4 Systems Thinking Questions: The Answer To Smarter Life Choices


Why systems thinking questions?

I bet that, like me, you’ve made some reactive decisions which turned out to be—shall we say—less than useful?

Okay then, what about ‘pretty disastrous?’ (Glad to know it isn’t just me!)

Decision-making mistakes knock our confidence, leaving us feeling tentative about future choices.

What if there was a way to consider all the choices and their repercussions, and that left you feeling confident about your decision?

Ta da!

Introducing Systems Thinking Questions

Systems thinking questions could well be the alternative to choosing based solely on some lightweight answer to a question such as “What feels best?” That question is fine if you’re figuring out what flavour ice cream you want. But buying an ice cream isn’t usually one of our major decisions in life—unless you’re three!

Most of us have not learned how to make decisions that use systems thinking and so we’re more likely to make decisions that affect us adversely further down the track.

The choices we make can have diverse impacts on others, the environment, and the systems we are a part of

Systems themselves can be complex

If you’re not familiar with systems and systems thinking, I recommend reading these two blog posts before moving forward.

Systems Decoded: Unravelling The Surprising Forces That Bind Us

Systems Thinking: Your GPS to Conquer Complex Issues

To navigate the systems that make up your life isn’t always easy. But with a few questions tucked up your sleeve, you can decide with the best of intentions for everyone and everything they might affect.

The four key systems thinking questions

These questions are based on mathematical Cartesian Cordinates logic and adapted for use as a language coaching model using NLP (Neuro Linguistic Programming).

  1. What would happen if you did? (insert decision)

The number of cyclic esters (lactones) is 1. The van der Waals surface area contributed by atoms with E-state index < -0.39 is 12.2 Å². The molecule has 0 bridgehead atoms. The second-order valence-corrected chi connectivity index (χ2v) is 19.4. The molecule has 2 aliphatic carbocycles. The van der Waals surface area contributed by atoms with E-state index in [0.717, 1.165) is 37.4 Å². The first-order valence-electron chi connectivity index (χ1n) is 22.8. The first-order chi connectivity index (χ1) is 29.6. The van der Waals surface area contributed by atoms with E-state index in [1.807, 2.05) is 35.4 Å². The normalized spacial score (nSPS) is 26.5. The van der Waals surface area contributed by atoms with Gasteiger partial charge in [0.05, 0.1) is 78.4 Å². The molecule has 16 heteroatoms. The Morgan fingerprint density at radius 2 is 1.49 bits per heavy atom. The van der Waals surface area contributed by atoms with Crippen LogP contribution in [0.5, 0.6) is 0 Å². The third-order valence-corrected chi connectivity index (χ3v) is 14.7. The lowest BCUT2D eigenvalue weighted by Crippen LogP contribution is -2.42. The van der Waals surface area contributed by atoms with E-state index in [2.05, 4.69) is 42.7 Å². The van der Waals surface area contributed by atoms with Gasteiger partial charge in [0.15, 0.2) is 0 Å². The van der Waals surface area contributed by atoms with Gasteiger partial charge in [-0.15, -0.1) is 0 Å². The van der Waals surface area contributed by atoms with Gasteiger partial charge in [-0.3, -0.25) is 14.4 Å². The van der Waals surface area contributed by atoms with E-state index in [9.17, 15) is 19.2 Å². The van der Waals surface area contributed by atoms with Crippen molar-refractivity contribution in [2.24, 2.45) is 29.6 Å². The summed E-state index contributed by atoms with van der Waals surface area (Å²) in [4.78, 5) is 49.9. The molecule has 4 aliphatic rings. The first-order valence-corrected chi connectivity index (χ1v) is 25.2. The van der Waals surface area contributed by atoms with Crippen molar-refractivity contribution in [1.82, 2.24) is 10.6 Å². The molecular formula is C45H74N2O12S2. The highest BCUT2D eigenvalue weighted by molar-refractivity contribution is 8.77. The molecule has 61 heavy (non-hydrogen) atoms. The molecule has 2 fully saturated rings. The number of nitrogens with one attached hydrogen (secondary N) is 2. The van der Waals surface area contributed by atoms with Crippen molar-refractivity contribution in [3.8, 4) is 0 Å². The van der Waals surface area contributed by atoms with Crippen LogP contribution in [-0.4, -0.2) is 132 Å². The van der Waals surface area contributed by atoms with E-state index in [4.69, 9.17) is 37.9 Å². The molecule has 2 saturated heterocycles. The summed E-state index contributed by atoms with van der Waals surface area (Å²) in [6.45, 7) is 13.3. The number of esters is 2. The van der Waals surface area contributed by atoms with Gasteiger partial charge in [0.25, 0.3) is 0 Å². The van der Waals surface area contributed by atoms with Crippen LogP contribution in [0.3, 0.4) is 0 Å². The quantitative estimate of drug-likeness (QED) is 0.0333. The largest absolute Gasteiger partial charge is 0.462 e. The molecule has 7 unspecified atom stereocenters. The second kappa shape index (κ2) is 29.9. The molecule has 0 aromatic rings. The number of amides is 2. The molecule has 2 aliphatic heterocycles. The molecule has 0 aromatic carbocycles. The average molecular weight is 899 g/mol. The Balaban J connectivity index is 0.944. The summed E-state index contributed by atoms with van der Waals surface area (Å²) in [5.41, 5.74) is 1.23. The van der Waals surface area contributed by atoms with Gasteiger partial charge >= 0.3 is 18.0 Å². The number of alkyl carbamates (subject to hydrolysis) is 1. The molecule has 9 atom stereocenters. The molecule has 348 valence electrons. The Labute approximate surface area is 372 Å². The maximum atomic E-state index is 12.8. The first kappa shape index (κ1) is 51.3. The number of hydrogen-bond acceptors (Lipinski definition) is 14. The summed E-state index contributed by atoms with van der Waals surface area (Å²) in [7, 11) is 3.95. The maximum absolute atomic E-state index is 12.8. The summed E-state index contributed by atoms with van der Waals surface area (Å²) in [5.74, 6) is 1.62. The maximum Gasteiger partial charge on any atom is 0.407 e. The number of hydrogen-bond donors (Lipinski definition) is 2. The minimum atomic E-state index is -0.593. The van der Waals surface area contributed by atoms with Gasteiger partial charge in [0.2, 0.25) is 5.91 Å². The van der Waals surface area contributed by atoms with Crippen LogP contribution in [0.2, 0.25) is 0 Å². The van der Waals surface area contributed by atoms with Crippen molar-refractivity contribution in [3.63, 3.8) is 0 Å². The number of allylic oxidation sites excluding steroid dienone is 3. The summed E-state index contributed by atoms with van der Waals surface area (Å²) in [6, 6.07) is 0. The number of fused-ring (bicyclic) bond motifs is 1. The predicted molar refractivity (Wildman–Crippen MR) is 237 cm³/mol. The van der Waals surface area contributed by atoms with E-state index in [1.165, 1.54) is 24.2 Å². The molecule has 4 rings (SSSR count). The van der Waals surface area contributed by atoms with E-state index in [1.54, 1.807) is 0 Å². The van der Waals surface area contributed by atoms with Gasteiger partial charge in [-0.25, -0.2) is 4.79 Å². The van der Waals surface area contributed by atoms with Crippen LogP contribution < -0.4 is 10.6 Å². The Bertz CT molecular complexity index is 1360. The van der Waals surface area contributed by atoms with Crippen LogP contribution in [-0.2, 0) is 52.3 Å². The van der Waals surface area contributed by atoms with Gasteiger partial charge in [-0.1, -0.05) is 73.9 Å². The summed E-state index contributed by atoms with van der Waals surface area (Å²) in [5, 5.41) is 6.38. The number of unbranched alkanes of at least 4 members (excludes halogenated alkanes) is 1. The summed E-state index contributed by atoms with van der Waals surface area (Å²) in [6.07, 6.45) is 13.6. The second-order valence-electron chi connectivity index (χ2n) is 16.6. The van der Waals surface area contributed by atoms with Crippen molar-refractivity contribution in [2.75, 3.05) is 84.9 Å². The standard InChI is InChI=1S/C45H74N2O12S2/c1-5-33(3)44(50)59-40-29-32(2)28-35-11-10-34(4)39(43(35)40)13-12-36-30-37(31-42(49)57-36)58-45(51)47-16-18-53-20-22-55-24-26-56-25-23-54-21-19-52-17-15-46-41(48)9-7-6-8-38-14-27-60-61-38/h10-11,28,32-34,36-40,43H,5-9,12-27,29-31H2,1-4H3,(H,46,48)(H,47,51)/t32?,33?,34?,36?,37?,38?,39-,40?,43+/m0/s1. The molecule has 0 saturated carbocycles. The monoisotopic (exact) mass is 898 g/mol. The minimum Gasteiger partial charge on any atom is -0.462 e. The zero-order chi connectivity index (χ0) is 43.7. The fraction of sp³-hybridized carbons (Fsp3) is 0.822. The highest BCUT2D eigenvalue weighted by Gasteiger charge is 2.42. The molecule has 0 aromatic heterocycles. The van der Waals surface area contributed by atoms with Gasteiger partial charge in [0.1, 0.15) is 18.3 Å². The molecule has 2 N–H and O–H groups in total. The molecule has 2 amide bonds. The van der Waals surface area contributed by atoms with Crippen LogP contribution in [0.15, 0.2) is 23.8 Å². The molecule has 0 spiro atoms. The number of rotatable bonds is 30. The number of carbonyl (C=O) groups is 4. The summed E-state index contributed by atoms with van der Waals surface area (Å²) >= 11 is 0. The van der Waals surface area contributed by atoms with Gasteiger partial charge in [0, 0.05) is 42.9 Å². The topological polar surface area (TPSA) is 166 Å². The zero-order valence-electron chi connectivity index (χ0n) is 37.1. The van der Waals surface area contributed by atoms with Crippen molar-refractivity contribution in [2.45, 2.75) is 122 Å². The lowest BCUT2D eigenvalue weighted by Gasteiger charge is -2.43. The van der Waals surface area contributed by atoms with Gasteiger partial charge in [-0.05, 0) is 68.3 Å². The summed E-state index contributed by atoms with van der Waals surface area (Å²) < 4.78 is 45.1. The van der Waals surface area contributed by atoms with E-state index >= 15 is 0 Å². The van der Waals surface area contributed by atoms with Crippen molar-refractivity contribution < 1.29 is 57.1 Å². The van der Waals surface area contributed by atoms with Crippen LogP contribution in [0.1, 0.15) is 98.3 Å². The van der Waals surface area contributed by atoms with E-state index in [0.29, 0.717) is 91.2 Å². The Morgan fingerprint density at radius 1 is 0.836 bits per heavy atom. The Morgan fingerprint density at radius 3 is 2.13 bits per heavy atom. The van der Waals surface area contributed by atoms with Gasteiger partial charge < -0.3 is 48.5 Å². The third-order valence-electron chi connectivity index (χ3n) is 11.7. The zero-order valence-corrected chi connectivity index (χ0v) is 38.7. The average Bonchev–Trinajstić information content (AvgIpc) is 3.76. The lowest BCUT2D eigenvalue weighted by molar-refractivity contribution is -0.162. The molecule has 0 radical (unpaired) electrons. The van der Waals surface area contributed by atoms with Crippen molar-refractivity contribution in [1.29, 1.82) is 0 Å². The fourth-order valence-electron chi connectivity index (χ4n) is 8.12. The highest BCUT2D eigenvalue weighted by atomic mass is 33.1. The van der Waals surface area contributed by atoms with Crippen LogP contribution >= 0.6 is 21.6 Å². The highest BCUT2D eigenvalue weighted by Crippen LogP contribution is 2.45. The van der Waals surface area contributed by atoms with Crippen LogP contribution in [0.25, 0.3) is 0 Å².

2. What would happen if you didn’t? (insert decision)
  3. What wouldn’t happen if you did? (insert decision)
  4. What wouldn’t happen if you didn’t? (insert decision)

The first question is simple and strait forward, and is the question most of us have at the back of our minds when we’re considering any choice.

The second question is pretty simple too.

The last 2 questions will do your head in!

But I know you’re the open-minded type who loves to learn. So having shared the questions I’m going to show you with a couple of examples how they help you think through issues and gain a wider perspective.

Let’s use a simple decision to illustrate the model. The decision is whether to buy and eat a piece of chocolate cake. (If you don’t like chocolate cake, just replace it with something you enjoy!)

A delicious slice of chocolate cake with creamy chocolate filling

So question #1:

What would happen if you did have the chocolate cake? (You’re examining the positives of eating the cake.)

Answers might include:

  • It’ll taste great.
  • It’ll satisfy my peckish-ness.
  • It’s a treat—I deserve a treat—I’ve been working hard.
  • It’ll go perfectly with my latte.
  • It’ll give me some time out.

For many, this is as far as decision making goes. It follows a linear pathway, where one thing leads to another—or we simply justify what we want!

“Reality is made up of circles but we see straight lines.” ~ Peter Senge

So let’s consider question # 2.

What would happen if you didn’t have the chocolate cake?